The Internal Revenue Service IRS declared the cessation of its longstanding tradition of conducting unannounced visits by revenue officers to taxpayers’ premises. This move aims to alleviate taxpayers’ confusion and to amplify security measures. This modification in a procedure that’s been in place for a long time will boost faith in our tax administration efforts and also enhance safety for both taxpayers and IRS employees.
Historically, IRS revenue officers have carried out visits to residential and business locations to aid taxpayers in settling their account balances and in collecting unpaid taxes. The IRS noted that, barring a few unique scenarios, these unscheduled visits would cease forthwith. Instead, taxpayers will be informed through a mailed letter to arrange appointments.
Transformation in IRS Practices: Enhancing Taxpayer Service and Security
The IRS added that there will be some infrequent unannounced visits that involve summonses, subpoenas, and sensitive enforcement activities, such as asset seizures. These specific instances typically occur less than several hundred times annually. “We’re scrutinizing and revising the operational practices of the IRS with the objective of providing superior service to taxpayers and the nation. This adjustment in protocol is a practical stride in that direction,” stated IRS Commissioner Danny Werfel.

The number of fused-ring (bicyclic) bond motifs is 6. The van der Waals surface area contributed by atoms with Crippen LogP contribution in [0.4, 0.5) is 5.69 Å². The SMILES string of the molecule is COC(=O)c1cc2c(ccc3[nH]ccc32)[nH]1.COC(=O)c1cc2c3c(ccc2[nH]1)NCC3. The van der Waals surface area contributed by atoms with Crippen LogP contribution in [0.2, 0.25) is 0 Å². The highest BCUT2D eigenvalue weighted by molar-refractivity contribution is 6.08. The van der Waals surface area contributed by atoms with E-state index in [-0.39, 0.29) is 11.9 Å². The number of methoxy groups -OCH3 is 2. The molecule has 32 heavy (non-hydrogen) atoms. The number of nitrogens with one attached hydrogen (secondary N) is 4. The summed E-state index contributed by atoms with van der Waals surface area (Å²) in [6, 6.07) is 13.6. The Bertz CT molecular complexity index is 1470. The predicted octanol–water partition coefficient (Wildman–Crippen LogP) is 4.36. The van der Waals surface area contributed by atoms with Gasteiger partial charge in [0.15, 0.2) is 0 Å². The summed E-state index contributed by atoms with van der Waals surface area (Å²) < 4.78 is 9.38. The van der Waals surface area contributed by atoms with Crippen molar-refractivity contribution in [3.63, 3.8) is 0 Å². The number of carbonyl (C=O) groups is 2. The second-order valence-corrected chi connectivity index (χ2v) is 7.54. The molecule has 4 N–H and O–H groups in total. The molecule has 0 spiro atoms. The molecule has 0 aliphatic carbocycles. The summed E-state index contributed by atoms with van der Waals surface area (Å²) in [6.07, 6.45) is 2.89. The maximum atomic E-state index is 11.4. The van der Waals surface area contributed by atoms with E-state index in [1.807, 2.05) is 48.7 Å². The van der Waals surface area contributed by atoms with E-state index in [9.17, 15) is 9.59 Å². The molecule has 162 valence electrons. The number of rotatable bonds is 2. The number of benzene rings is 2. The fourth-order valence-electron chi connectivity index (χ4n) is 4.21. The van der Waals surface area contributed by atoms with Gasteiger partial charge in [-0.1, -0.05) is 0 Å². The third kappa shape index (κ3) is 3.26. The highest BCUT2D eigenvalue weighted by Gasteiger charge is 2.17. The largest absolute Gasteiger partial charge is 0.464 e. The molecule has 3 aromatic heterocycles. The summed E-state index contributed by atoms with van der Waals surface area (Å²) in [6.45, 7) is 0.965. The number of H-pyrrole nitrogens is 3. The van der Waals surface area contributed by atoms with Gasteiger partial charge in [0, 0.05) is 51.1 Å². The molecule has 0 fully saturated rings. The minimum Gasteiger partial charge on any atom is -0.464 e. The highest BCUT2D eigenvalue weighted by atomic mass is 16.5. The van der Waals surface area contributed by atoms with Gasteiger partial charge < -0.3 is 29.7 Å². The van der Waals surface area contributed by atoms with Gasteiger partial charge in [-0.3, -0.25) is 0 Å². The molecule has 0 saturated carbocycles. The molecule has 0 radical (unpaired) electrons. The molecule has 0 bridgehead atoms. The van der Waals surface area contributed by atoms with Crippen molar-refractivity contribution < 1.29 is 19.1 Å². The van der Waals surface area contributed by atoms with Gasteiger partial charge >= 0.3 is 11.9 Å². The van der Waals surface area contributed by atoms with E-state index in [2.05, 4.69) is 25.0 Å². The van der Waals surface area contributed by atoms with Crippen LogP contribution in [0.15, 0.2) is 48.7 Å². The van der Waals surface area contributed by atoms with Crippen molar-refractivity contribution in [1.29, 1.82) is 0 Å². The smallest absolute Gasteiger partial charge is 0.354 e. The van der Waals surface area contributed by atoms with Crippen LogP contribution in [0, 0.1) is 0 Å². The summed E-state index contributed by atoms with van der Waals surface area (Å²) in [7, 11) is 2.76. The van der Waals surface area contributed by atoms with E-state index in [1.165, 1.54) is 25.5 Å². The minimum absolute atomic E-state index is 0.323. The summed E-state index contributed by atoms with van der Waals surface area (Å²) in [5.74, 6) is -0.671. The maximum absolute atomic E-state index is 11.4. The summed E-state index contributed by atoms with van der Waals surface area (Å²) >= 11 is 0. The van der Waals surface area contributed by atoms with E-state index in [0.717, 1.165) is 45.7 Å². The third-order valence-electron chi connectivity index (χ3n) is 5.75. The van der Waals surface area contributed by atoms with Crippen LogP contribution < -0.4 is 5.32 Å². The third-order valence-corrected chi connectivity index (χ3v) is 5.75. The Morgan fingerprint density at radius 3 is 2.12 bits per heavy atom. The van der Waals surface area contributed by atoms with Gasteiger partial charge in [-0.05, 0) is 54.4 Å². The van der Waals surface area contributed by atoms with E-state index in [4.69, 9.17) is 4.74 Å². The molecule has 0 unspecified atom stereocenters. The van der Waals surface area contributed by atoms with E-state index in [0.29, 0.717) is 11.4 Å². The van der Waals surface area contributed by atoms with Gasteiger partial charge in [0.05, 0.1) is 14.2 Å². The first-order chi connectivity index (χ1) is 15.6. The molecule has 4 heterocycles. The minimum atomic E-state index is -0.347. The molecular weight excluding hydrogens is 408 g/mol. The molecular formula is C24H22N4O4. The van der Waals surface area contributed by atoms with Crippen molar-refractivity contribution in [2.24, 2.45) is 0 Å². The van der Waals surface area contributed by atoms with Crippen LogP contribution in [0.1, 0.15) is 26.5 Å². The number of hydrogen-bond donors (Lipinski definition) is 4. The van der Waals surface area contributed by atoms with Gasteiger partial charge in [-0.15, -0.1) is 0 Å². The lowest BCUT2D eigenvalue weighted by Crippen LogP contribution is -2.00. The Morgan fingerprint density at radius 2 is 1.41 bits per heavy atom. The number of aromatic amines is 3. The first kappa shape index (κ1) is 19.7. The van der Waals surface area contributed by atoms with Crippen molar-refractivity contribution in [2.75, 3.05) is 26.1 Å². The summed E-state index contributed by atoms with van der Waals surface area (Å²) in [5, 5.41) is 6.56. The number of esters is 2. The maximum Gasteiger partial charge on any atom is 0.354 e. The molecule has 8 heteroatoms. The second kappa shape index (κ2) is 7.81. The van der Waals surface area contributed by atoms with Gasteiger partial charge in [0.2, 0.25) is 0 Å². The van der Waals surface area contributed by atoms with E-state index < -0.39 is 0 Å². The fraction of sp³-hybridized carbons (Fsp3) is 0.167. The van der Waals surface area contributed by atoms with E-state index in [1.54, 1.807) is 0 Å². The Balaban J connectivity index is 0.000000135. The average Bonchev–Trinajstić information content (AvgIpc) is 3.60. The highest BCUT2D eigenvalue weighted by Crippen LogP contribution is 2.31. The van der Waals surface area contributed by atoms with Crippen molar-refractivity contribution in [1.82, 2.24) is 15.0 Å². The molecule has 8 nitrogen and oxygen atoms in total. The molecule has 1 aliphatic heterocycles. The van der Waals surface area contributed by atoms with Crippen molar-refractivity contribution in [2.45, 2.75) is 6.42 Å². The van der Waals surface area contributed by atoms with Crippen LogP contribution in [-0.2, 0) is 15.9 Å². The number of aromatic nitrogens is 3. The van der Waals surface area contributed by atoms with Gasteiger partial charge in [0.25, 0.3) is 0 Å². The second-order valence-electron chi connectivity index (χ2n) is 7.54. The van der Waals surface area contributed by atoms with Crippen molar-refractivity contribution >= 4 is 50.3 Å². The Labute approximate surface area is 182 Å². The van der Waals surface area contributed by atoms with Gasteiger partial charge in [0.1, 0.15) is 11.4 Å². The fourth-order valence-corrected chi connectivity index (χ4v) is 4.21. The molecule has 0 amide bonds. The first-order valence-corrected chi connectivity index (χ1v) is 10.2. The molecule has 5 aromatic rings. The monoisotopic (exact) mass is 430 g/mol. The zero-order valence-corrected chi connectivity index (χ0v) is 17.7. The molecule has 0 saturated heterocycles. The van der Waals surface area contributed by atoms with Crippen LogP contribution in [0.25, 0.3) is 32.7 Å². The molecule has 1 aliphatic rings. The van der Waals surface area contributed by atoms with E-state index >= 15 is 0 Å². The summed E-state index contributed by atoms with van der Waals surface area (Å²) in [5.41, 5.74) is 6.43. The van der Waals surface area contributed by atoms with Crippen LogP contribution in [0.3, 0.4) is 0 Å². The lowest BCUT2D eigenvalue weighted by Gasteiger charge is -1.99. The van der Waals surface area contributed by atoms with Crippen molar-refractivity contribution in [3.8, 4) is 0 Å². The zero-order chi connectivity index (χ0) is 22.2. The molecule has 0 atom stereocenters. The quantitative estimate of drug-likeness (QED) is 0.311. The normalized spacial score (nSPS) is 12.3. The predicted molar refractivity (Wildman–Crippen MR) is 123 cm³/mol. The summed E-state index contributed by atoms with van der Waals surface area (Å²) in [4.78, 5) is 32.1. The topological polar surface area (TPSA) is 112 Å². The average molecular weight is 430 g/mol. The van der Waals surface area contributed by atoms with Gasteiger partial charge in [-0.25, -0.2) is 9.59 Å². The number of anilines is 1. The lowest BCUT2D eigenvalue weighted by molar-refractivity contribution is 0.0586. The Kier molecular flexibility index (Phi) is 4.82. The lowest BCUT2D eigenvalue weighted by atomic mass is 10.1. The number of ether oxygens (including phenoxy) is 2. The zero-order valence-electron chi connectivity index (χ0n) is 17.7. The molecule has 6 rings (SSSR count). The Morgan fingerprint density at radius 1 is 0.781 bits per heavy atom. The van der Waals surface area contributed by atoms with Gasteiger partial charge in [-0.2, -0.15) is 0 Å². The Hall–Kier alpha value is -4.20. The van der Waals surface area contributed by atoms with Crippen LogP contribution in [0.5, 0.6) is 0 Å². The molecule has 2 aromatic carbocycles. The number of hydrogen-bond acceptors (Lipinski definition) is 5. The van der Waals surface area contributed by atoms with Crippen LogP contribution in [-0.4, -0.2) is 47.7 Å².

Werfel also acknowledged the recent surge in security concerns related to fraudsters impersonating IRS agents, leading to confusion among taxpayers and law enforcement authorities. “These visits tend to exacerbate the anxiety of taxpayers already on edge due to potential fraudsters. Simultaneously, the uncertainty of what IRS employees may encounter when visiting these homes added to their stress,” he stated.
Werfel further noted, “We possess the necessary tools to effectively collect revenue without escalating stress levels through unexpected visits. The only ones adversely affected by this policy shift are those attempting to defraud people by pretending to be the IRS.”
This change is part of a broader series of efforts aimed at transforming IRS operations, following the passage of the Inflation Reduction Act last year. This legislation granted the IRS $80 billion in funding and implemented significant modifications to the national tax code.
The IRS also reported in a recent fact sheet that it currently employs approximately 2,300 revenue officers across the United States.
Earlier in April, the agency announced its intention to utilize part of this multi-billion-dollar funding to replenish its workforce, with plans to hire over 7,000 service representatives and 15,000 auditors this year, and thousands more in the following years. When the Treasury Department requested the $80 billion in 2021, it projected a total of around 87,000 new hires.